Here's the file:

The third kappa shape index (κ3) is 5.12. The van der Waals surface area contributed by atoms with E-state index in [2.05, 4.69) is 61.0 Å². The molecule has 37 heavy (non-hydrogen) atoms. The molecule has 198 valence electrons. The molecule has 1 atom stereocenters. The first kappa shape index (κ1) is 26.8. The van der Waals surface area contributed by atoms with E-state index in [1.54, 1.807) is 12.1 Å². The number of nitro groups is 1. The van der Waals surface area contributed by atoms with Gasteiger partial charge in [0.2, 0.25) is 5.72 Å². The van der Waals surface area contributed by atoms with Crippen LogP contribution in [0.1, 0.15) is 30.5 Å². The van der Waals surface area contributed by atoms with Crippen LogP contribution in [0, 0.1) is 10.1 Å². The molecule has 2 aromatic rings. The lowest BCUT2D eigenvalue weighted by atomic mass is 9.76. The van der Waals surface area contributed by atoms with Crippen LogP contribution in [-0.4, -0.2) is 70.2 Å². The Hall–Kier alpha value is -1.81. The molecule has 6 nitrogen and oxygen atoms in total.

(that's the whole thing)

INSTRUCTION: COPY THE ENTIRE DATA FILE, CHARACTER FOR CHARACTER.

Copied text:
The third kappa shape index (κ3) is 5.12. The van der Waals surface area contributed by atoms with E-state index in [2.05, 4.69) is 61.0 Å². The molecule has 37 heavy (non-hydrogen) atoms. The molecule has 198 valence electrons. The molecule has 1 atom stereocenters. The first kappa shape index (κ1) is 26.8. The van der Waals surface area contributed by atoms with E-state index in [1.54, 1.807) is 12.1 Å². The number of nitro groups is 1. The van der Waals surface area contributed by atoms with Gasteiger partial charge in [0.2, 0.25) is 5.72 Å². The van der Waals surface area contributed by atoms with Crippen LogP contribution in [0.1, 0.15) is 30.5 Å². The van der Waals surface area contributed by atoms with Crippen LogP contribution in [0, 0.1) is 10.1 Å². The molecule has 2 aromatic rings. The lowest BCUT2D eigenvalue weighted by atomic mass is 9.76. The van der Waals surface area contributed by atoms with Crippen LogP contribution in [-0.4, -0.2) is 70.2 Å². The Hall–Kier alpha value is -1.81. The molecule has 6 nitrogen and oxygen atoms in total.